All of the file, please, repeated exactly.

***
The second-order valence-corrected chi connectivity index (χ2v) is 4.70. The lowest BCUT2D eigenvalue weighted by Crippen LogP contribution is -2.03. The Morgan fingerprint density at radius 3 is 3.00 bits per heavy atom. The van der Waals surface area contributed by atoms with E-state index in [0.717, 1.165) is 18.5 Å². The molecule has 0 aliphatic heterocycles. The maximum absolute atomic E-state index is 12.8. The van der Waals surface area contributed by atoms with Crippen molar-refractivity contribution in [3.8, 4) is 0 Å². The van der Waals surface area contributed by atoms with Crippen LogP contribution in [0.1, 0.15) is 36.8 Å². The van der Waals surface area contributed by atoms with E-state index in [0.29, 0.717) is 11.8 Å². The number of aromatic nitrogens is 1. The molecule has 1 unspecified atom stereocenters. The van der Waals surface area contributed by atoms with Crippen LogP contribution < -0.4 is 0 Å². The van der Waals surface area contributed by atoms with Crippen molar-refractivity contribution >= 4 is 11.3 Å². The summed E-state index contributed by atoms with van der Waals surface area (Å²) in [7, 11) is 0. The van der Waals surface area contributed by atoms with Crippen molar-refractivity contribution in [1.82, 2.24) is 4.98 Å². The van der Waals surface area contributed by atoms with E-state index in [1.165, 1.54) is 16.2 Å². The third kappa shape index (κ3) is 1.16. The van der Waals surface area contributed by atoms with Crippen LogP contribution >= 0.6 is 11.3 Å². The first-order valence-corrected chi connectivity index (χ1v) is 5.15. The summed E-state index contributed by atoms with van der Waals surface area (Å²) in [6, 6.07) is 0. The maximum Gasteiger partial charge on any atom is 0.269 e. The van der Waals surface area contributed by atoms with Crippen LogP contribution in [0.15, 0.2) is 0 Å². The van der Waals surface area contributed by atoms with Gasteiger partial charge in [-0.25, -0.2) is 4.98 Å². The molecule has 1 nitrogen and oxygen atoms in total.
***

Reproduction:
The second-order valence-corrected chi connectivity index (χ2v) is 4.70. The lowest BCUT2D eigenvalue weighted by Crippen LogP contribution is -2.03. The Morgan fingerprint density at radius 3 is 3.00 bits per heavy atom. The van der Waals surface area contributed by atoms with E-state index in [0.717, 1.165) is 18.5 Å². The molecule has 0 aliphatic heterocycles. The maximum absolute atomic E-state index is 12.8. The van der Waals surface area contributed by atoms with Crippen molar-refractivity contribution in [3.8, 4) is 0 Å². The van der Waals surface area contributed by atoms with Crippen LogP contribution in [0.1, 0.15) is 36.8 Å². The van der Waals surface area contributed by atoms with E-state index in [0.29, 0.717) is 11.8 Å². The number of aromatic nitrogens is 1. The molecule has 1 unspecified atom stereocenters. The van der Waals surface area contributed by atoms with Crippen LogP contribution < -0.4 is 0 Å². The van der Waals surface area contributed by atoms with Crippen molar-refractivity contribution >= 4 is 11.3 Å². The summed E-state index contributed by atoms with van der Waals surface area (Å²) in [7, 11) is 0. The van der Waals surface area contributed by atoms with Crippen molar-refractivity contribution in [1.82, 2.24) is 4.98 Å². The van der Waals surface area contributed by atoms with E-state index in [1.165, 1.54) is 16.2 Å². The third kappa shape index (κ3) is 1.16. The van der Waals surface area contributed by atoms with Crippen LogP contribution >= 0.6 is 11.3 Å². The first-order valence-corrected chi connectivity index (χ1v) is 5.15. The summed E-state index contributed by atoms with van der Waals surface area (Å²) in [6, 6.07) is 0. The maximum Gasteiger partial charge on any atom is 0.269 e. The van der Waals surface area contributed by atoms with Crippen LogP contribution in [0.15, 0.2) is 0 Å². The van der Waals surface area contributed by atoms with Gasteiger partial charge in [-0.25, -0.2) is 4.98 Å². The molecule has 1 nitrogen and oxygen atoms in total.